Fears within FG that Shatter cannot untangle himself from controversy
Minister will have to set out precisely what he knew of the taping and when
Alan Shatter: in the eye of political storm. Photograph: Eric Luke
The eruption of the Garda bugging affair creates yet more political turmoil for Minister for Justice Alan Shatter.
Already under acute pressure in the aftermath of the unexpected resignation of Garda Commissioner Martin Callinan, Mr Shatter is now confronted with a sudden threat to criminal convictions and cases pending before the courts.
All this is on top of the clamour within and outside the Government for the Minister to withdraw his damaging Dáil assertions about Garda whistleblowers who are at the heart of the penalty points debacle.
This is to say nothing of a separate judicial investigation into claims the Garda Ombudsman Commission was bugged and a senior barrister’s inquiry into claims of Garda malpractice by Sgt Maurice McCabe, one of the two Garda whistleblowers.
Faced with renewed Opposition demands yesterday to dismiss the Minister, Taoiseach Enda Kenny expressed confidence in himand in his reformist record.
Notwithstanding the Taoiseach’s supportive remarks, the very fact that the Government has decided to develop an independent policing authority demonstrates its lack of faith in the system in which the Garda Commissioner answers to the Minister for Justice. In that regard, it cannot be good for Shatter to have been the man in command when the decision was made to set aside the old system. No one likes to be the final person in charge of anything.
Even if Shatter’s uncompromising political style and his arrogance implies he is impervious to criticism, the fact remains that he has been on the rack for months amid a relentless swirl of allegations around the Garda.
While the Minister is dismissive of his critics’ attacks and relishes in counter-assault, some in his own party increasingly saw his proximity to Callinan as a distinct liability.
“This hasn’t been handled well by him and, as a result, the Government now look stupid,” said a ranking Fine Gael TD.
“The general perception is that he has put the Government in a position it shouldn’t be in. If I was the Taoiseach I’d be furious with him.”
What is more, the spokeswoman for Tánaiste Eamon Gilmore made it clear last evening that he still awaits a retraction from the Minister of his claim in the Dáil that Sgt McCabe did not co-operate with an internal Garda inquiry into the points affair. Minister for Finance Michael Noonan was unambiguous on television yesterday when he said this matter would have to be “addressed” by Shatter.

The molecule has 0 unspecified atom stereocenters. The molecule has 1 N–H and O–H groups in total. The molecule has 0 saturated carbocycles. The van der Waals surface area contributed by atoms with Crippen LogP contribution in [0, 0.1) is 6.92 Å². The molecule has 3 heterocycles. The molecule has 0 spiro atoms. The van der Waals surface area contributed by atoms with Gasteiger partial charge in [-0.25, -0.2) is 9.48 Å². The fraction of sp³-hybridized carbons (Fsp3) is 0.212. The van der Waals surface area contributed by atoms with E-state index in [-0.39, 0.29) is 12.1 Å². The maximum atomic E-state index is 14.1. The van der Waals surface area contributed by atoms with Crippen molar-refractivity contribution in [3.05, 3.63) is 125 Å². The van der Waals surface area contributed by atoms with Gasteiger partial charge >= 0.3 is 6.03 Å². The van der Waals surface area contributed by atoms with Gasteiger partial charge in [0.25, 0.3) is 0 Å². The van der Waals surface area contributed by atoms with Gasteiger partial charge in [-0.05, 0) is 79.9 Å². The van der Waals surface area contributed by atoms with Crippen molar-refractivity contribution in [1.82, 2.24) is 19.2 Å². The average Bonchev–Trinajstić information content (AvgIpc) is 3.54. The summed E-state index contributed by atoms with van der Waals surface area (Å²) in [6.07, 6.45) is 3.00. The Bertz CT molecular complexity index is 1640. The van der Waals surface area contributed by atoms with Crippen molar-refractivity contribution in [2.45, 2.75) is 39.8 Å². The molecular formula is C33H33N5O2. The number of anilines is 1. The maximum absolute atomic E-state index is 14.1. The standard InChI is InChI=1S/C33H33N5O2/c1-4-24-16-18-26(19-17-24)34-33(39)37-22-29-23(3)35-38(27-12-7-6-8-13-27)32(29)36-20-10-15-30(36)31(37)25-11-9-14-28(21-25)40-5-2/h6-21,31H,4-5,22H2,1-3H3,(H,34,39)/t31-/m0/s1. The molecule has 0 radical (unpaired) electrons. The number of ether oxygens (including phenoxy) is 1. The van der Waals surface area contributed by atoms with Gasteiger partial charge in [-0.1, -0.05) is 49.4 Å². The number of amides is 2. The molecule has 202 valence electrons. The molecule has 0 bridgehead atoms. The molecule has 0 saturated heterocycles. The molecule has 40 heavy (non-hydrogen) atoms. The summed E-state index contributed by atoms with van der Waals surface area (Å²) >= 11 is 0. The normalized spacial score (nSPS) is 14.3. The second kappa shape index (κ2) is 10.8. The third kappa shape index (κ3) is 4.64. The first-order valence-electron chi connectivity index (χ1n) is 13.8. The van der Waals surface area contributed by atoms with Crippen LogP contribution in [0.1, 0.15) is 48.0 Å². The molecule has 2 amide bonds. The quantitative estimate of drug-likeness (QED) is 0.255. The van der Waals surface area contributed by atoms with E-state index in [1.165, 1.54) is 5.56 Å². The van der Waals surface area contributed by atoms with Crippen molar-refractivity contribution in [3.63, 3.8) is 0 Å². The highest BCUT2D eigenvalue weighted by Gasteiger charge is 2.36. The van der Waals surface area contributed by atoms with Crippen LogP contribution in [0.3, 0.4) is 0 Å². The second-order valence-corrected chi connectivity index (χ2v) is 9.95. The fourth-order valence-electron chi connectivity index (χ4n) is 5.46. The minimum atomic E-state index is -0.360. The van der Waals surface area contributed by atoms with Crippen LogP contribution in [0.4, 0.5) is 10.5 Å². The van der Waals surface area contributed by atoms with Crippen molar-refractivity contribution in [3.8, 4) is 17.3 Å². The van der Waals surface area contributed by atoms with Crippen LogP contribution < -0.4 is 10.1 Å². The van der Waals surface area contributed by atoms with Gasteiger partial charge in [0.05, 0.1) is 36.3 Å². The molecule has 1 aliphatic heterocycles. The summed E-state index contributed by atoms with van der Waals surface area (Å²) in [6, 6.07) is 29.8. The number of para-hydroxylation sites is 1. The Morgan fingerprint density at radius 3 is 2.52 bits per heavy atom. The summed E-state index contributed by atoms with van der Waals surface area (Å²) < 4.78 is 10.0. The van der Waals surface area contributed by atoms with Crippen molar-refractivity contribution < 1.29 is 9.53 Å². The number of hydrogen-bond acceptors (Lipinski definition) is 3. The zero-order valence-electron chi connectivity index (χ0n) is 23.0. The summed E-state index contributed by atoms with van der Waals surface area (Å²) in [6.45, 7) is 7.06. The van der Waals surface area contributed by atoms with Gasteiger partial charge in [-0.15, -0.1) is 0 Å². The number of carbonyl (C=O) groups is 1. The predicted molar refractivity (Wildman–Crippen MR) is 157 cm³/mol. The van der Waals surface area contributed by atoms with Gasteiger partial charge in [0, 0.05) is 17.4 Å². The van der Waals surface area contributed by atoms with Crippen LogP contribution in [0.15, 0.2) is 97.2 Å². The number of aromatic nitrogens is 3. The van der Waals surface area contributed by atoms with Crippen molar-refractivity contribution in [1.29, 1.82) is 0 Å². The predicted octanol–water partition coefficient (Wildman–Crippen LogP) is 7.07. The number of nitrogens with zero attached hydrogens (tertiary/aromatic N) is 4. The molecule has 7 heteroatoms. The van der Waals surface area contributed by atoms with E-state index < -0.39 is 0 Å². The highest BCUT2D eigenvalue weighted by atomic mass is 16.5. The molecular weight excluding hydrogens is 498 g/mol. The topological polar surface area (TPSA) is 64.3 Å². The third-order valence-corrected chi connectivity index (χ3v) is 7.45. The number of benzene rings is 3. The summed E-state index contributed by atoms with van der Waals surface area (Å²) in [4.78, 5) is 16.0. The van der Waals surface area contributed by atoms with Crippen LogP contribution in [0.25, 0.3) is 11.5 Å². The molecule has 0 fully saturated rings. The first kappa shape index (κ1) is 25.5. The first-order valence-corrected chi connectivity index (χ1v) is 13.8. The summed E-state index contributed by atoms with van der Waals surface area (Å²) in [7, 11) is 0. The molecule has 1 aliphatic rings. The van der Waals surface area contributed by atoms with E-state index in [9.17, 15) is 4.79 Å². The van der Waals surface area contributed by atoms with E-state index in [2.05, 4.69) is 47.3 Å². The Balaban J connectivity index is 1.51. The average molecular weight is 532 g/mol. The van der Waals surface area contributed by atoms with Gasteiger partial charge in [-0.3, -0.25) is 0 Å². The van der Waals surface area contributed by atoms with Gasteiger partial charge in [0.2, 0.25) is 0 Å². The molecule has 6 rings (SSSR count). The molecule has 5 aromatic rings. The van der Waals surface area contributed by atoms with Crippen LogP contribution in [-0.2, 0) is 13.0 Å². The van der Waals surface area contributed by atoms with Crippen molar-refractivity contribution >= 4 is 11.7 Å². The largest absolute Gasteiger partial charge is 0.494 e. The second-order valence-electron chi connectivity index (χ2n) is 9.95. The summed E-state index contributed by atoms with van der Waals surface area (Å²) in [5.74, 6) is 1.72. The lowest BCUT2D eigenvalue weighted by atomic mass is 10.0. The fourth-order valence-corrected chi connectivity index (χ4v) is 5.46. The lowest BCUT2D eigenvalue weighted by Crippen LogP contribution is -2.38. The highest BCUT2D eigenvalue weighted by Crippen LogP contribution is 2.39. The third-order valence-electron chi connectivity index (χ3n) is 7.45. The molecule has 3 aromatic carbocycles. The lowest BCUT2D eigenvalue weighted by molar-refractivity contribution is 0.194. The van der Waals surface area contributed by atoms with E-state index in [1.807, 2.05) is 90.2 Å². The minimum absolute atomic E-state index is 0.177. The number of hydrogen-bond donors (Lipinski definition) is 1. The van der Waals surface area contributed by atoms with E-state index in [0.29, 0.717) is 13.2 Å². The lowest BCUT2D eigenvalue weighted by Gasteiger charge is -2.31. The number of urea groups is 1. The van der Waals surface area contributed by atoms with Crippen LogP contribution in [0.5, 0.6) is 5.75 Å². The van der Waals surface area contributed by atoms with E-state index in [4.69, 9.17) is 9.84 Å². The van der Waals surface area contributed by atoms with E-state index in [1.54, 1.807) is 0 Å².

He is considered unlikely to take that opportunity before a Dáil debate tomorrow on the Garda Inspectorate’s report on penalty points. Even so, the gathering force of events may lead him to set out his current position as early as a debate in the Dáil today on the new taping affair.
It is clear that nothing the Minister now says in relation to the whistleblowers would be sufficient to appease his many enemies. However, this particular question is superseded abruptly by the startling news that as many as 2,500 recordings of phone traffic in and out of Garda stations have come to light .
Mr Shatter’s spokeswoman said last night that he leart of this only at 6 pm on Monday, fully 24 hours afte r the Taoiseach.
But many questions remain, not least the matter of Mr Callinan’s letter to the Department of Justice on March 10th in which he said the Attorney General’s office had been told of the bugging as far back as November.
The letter was dated March 10th and we do not know why Mr Shatter did not see it until yesterday morning by which point Mr Callinan was on his way to early retirement.
There is no little irony in all of this. The central political charge levelled against the Minister is that he has been far too close to Callinan and the force in general.
Leaving aside the fact that a plethora of official investigations are now under way into the cascade of allegations surrounding the Garda, the Minister’s instinctive response in the first instance was to question the questions raised.
But that perceived alignment with the force and its leadership may not have been all that it seems. It seems Shatter was not so close to the Garda as to know of the dubious recording system at the centre of the latest affair. At the same time it is clear that he will have to set out precisely what he knew of the scheme and when.
Its legal standing is seriously in question and there is deep concern within Government that it may yet contaminate convictions handed down by the courts. Not only that but it may also jeopardise cases which have yet to come before judges.
That is an exceedingly serious state of affairs, as signalled by glum faces around Leinster House.
Even if Shatter can find a form of words to remove his slight on the whistleblowers, that would be far from the end of his difficulties.